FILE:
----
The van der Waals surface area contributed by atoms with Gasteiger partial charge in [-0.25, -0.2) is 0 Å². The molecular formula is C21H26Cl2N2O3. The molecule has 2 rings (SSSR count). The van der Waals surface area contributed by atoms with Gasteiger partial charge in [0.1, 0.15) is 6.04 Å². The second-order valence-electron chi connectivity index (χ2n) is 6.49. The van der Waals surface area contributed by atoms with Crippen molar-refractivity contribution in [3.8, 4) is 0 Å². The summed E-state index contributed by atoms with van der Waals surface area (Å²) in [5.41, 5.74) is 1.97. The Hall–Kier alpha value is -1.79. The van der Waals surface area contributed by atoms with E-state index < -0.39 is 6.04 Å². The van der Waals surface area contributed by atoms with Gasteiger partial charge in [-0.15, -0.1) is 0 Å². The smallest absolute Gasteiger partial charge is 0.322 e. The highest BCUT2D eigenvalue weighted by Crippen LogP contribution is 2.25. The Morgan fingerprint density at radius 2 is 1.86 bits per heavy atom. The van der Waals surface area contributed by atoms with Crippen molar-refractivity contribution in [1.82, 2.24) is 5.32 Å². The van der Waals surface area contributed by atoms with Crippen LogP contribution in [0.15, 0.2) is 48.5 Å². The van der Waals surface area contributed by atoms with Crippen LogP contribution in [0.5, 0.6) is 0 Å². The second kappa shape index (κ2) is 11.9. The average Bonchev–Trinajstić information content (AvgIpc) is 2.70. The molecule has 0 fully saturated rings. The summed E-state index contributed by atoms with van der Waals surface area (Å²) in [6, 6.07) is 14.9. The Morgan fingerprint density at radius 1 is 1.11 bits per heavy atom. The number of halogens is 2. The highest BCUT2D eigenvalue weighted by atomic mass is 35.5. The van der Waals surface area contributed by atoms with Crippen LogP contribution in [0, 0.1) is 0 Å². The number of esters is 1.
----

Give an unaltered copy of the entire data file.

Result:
The van der Waals surface area contributed by atoms with Gasteiger partial charge in [-0.25, -0.2) is 0 Å². The molecular formula is C21H26Cl2N2O3. The molecule has 2 rings (SSSR count). The van der Waals surface area contributed by atoms with Gasteiger partial charge in [0.1, 0.15) is 6.04 Å². The second-order valence-electron chi connectivity index (χ2n) is 6.49. The van der Waals surface area contributed by atoms with Crippen molar-refractivity contribution in [3.8, 4) is 0 Å². The summed E-state index contributed by atoms with van der Waals surface area (Å²) in [5.41, 5.74) is 1.97. The Hall–Kier alpha value is -1.79. The van der Waals surface area contributed by atoms with E-state index < -0.39 is 6.04 Å². The van der Waals surface area contributed by atoms with Gasteiger partial charge in [-0.15, -0.1) is 0 Å². The smallest absolute Gasteiger partial charge is 0.322 e. The highest BCUT2D eigenvalue weighted by Crippen LogP contribution is 2.25. The Morgan fingerprint density at radius 2 is 1.86 bits per heavy atom. The van der Waals surface area contributed by atoms with Crippen molar-refractivity contribution in [1.82, 2.24) is 5.32 Å². The van der Waals surface area contributed by atoms with Crippen LogP contribution in [0.15, 0.2) is 48.5 Å². The van der Waals surface area contributed by atoms with Crippen LogP contribution in [0.5, 0.6) is 0 Å². The second kappa shape index (κ2) is 11.9. The average Bonchev–Trinajstić information content (AvgIpc) is 2.70. The molecule has 0 fully saturated rings. The summed E-state index contributed by atoms with van der Waals surface area (Å²) in [6, 6.07) is 14.9. The Morgan fingerprint density at radius 1 is 1.11 bits per heavy atom. The number of halogens is 2. The highest BCUT2D eigenvalue weighted by atomic mass is 35.5. The van der Waals surface area contributed by atoms with Crippen LogP contribution in [0, 0.1) is 0 Å². The number of esters is 1.